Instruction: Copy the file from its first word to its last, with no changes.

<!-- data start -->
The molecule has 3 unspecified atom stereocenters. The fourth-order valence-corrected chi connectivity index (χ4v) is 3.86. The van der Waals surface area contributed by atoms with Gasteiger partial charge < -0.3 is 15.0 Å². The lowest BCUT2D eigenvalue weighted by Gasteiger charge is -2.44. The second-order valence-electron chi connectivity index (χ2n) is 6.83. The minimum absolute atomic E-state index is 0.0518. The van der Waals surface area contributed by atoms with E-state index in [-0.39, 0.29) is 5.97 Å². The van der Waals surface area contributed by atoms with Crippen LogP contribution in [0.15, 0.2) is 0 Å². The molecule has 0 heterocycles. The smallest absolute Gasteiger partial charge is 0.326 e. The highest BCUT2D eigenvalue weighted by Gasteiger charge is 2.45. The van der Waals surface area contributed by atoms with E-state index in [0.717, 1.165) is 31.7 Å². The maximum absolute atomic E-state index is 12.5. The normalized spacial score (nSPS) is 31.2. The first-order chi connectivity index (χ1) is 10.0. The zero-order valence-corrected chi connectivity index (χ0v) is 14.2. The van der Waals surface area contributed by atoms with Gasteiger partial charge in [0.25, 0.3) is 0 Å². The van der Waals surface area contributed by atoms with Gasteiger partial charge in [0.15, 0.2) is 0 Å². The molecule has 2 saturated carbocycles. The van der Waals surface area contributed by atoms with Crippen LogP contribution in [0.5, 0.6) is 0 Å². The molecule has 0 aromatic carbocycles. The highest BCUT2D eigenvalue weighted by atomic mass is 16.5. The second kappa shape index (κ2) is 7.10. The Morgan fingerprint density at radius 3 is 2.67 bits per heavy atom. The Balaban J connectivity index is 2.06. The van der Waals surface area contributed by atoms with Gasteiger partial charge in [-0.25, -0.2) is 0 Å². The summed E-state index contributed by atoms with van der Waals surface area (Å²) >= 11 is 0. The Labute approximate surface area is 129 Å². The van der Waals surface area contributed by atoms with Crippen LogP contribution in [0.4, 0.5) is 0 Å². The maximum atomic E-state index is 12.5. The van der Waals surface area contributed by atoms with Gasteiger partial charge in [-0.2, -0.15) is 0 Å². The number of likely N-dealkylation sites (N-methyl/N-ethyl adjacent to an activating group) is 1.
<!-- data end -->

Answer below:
The molecule has 3 unspecified atom stereocenters. The fourth-order valence-corrected chi connectivity index (χ4v) is 3.86. The van der Waals surface area contributed by atoms with Gasteiger partial charge < -0.3 is 15.0 Å². The lowest BCUT2D eigenvalue weighted by Gasteiger charge is -2.44. The second-order valence-electron chi connectivity index (χ2n) is 6.83. The minimum absolute atomic E-state index is 0.0518. The van der Waals surface area contributed by atoms with E-state index in [-0.39, 0.29) is 5.97 Å². The van der Waals surface area contributed by atoms with Crippen LogP contribution in [0.15, 0.2) is 0 Å². The molecule has 0 heterocycles. The smallest absolute Gasteiger partial charge is 0.326 e. The highest BCUT2D eigenvalue weighted by Gasteiger charge is 2.45. The van der Waals surface area contributed by atoms with E-state index in [0.717, 1.165) is 31.7 Å². The maximum absolute atomic E-state index is 12.5. The normalized spacial score (nSPS) is 31.2. The first-order chi connectivity index (χ1) is 10.0. The zero-order valence-corrected chi connectivity index (χ0v) is 14.2. The van der Waals surface area contributed by atoms with Gasteiger partial charge in [0.25, 0.3) is 0 Å². The van der Waals surface area contributed by atoms with Gasteiger partial charge in [0.15, 0.2) is 0 Å². The molecule has 2 saturated carbocycles. The van der Waals surface area contributed by atoms with Crippen LogP contribution in [0.5, 0.6) is 0 Å². The molecule has 0 aromatic carbocycles. The highest BCUT2D eigenvalue weighted by atomic mass is 16.5. The second kappa shape index (κ2) is 7.10. The Morgan fingerprint density at radius 3 is 2.67 bits per heavy atom. The Balaban J connectivity index is 2.06. The van der Waals surface area contributed by atoms with Gasteiger partial charge in [-0.25, -0.2) is 0 Å². The summed E-state index contributed by atoms with van der Waals surface area (Å²) >= 11 is 0. The Labute approximate surface area is 129 Å². The van der Waals surface area contributed by atoms with Crippen LogP contribution in [0.4, 0.5) is 0 Å². The maximum atomic E-state index is 12.5. The van der Waals surface area contributed by atoms with Gasteiger partial charge in [-0.2, -0.15) is 0 Å². The number of likely N-dealkylation sites (N-methyl/N-ethyl adjacent to an activating group) is 1.